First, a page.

The Sea of Styx
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If one sifts through the silt, digging a hole past the thin layer of mustard-yellow bacteria and past the tarlike goop below, one will find the mantle. And beyond that, if you are very, very careful and clever, you will find





The drill would have whirred. It would have screamed a screeching howl that would make even the most grease-stained engineer wince. Covered in years of rust and rough-hammered edges, the rough spiral of the drill should have shrieked as it cut jagged scrapes across oxidizing rock and mantle. It should have cut with the most horrid of cries that a machine can make. It should have been terrible.

But that didn’t happen.

The machine sent a vibrating thrummm through the black water, sending up a veritable explosion of ashy silt which hung in clouds like how smoke hangs over a burning city. For all purposes but its own, the machine very well might have been just that: a city. A towering monstrosity with thousands of little nooks and crannies and spaces and parts and metal and gears and pulleys and little blinking lights that barely cut through the suspension of fine particulate matter cloaking its body like smog.

No, not like smog. Like smoke.

Thick and soupy, it hung, swirling as the machine hummed, in tiny eddies and streams. It was almost beautiful, hypnotic, as it caressed the machine’s hard outer shell. The machine almost felt this.

Almost. But not quite.

The eddies broke for a moment, perhaps disturbed by the wake of a passing fish, and for a fragment of a half of a second of time the machine’s antennae were exposed, and in that moment those antennae captured hypersonic clicks and pulses from high high high high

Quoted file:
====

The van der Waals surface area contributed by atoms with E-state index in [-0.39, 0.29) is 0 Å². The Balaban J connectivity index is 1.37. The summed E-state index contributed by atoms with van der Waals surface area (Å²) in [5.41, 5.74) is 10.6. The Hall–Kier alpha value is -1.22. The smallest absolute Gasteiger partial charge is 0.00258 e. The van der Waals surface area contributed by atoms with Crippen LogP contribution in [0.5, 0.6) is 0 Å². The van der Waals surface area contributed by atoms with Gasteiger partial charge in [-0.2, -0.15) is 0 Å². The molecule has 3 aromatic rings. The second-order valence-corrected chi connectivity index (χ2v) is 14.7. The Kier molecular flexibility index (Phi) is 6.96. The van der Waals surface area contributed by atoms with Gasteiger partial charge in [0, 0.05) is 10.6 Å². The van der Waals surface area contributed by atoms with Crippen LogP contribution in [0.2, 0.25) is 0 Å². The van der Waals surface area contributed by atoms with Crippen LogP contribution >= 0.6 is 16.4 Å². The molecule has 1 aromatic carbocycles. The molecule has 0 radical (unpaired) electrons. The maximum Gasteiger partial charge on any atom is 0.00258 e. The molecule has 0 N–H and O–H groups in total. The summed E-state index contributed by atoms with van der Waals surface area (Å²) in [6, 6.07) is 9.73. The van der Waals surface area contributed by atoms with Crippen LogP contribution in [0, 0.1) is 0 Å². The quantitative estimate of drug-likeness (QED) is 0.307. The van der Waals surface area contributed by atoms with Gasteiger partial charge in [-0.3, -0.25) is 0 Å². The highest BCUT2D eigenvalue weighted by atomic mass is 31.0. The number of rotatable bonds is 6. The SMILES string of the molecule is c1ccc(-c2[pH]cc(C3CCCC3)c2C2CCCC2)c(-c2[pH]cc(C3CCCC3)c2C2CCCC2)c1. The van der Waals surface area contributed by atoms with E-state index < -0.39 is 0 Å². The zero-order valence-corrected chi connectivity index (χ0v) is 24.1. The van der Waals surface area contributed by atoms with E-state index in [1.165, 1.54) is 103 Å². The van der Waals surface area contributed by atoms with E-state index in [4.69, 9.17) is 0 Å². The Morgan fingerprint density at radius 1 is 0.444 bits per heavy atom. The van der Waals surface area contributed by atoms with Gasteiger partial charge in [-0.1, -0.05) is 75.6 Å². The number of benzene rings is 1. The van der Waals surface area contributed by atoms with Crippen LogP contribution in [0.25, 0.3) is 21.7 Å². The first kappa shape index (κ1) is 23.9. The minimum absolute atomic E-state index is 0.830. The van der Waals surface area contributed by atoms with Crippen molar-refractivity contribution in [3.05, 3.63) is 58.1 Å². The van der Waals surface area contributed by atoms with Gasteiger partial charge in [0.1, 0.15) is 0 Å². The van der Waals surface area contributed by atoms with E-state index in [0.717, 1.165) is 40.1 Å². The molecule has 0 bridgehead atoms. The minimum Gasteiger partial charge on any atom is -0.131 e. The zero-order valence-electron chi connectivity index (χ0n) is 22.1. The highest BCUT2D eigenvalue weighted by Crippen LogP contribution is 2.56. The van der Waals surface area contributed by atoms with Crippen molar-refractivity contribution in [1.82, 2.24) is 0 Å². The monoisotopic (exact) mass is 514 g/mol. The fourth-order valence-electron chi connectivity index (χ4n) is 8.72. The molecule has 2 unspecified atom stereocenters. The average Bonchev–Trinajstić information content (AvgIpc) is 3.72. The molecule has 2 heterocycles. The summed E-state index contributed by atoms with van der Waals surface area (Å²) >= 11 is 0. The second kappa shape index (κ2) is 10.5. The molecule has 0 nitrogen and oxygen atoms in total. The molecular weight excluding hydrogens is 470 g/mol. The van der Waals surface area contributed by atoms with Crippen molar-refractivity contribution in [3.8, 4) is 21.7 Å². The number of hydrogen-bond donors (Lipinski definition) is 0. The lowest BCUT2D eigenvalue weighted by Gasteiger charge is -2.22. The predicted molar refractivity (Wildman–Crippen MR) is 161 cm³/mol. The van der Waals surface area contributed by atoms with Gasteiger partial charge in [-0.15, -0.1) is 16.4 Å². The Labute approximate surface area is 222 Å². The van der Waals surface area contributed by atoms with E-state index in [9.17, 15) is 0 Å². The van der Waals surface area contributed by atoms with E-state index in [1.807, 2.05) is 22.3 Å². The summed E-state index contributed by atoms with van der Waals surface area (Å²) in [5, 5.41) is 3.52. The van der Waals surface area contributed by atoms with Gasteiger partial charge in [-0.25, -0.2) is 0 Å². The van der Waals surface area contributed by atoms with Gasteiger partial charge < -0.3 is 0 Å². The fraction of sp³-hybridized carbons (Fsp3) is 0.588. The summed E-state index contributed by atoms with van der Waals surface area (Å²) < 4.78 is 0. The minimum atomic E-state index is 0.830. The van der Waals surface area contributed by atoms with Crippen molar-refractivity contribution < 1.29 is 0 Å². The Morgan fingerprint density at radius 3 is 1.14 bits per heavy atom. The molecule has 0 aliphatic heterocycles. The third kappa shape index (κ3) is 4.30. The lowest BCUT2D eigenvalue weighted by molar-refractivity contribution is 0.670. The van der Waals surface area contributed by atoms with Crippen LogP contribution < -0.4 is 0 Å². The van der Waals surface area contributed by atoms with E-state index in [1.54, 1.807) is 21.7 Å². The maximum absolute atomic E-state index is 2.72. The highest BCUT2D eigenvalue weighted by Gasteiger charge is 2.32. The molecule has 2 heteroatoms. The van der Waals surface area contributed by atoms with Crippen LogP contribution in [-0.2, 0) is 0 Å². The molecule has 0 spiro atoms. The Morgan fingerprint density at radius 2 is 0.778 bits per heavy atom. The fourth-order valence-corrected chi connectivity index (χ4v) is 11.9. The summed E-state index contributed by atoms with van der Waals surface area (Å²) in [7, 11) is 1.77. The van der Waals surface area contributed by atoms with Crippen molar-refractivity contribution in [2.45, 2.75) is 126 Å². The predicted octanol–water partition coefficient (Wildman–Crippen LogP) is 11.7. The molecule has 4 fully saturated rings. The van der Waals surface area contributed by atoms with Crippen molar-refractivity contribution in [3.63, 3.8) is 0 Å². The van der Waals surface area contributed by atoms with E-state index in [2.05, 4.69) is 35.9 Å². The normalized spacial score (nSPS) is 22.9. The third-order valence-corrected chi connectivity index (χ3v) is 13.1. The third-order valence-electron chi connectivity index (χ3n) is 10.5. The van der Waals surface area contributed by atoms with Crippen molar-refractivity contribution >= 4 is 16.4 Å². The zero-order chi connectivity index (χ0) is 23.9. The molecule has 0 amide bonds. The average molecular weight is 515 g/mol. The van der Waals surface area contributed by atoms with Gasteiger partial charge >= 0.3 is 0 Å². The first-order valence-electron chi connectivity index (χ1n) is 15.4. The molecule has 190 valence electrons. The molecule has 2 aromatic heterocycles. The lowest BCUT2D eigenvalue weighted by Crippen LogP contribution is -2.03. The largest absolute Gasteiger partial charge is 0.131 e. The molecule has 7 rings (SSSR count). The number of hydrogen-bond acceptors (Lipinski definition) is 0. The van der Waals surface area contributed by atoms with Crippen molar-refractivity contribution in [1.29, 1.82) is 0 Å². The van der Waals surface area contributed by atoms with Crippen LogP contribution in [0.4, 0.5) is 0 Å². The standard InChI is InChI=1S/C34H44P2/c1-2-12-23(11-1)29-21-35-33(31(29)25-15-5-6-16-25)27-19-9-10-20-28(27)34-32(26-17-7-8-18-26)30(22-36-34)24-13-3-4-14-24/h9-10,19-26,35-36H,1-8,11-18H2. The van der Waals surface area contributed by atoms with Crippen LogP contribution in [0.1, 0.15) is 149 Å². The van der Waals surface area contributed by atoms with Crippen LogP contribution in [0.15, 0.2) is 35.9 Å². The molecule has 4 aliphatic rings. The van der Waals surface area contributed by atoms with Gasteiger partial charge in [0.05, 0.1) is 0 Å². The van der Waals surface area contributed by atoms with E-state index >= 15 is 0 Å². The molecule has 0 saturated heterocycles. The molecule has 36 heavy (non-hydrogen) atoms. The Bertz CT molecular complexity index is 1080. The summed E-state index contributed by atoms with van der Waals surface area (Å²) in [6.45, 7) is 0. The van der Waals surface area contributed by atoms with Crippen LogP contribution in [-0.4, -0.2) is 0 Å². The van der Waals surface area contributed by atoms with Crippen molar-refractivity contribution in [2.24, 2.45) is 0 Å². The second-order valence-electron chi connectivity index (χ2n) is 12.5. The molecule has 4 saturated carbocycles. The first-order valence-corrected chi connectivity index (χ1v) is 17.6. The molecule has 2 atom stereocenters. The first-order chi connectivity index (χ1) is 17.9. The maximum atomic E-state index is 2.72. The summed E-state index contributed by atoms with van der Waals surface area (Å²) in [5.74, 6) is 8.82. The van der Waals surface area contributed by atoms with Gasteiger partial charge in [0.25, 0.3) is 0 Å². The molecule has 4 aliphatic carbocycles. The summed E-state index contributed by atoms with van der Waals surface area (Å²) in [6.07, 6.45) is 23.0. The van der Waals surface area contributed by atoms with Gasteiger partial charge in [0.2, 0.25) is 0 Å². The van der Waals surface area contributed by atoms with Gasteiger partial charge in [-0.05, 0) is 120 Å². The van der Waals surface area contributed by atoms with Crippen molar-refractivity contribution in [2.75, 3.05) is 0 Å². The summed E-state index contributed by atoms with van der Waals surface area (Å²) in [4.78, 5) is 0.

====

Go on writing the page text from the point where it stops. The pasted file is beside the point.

…High high high high high…


unfathomably far

so very, very far


Hypersonic clicks and pulses from what might as well have been another world entirely. The machine didn’t know this, of course. It was not equipped with cameras or sensors; it could not see the water or the ocean floor that it rested on. If it were the first of its kind, the first of millions to set its hybrid-alloy hydraulic legs into the soft sediment and craggy rocks and volcanic vents of this alien world so far below, it might have seen the beauty that surrounded it. The peaceful stillness, the vast expanse of mustard-yellow silt with small pockmarks of black where machines previous had settled their legs…

But no, the machine did not see this. If it had, it might have seen what was coming.

It might have heard the rumbling. And it might have seen the smoke.

It might have turned back, never to touch that spot again. Its controllers would murmur and stroke their chins and shake their heads and call it defective, say its AI had been in service for too long and needed restructuring, for that was what happened with AI these days. But for all their shaking heads and clasped hands and pressed suits and board meetings and downturned lips and disappointed gesturing, the humans would have heeded the AI’s advice. They would have marked that area on the map as Inoperable. Everything would have been fine if that were what had happened.

But this is a different story. This is a story of carelessness, a story of hastily-put-together projects. A story of investments and irritated contractors and harsh words spoken to flustered engineers. This is a story of investors, of saying the project could do without this, that, the other thing. This is a story of a machine sent without sensors for its AI to play with, a story of the anti-rust breaking down and slowing the drill, a story of half-filled batteries sparking and faulting the GPS, a story of hasty money changing hasty hands and never making its way into pockets. This is a story of failure.

The machine dutifully speared the bedrock, turned the drill clockwise, and pressed down with all its weight. The cloud of sediment kicked up by the initial blast was settling slowly, and as the drill cut into the solid rock, a great rumbling filled the air. Had the machine been more aware, had the sensors been placed into their conspicuously empty sockets, had the AI not been serving for fifteen years yet not once been given a birthday, the machine might have survived.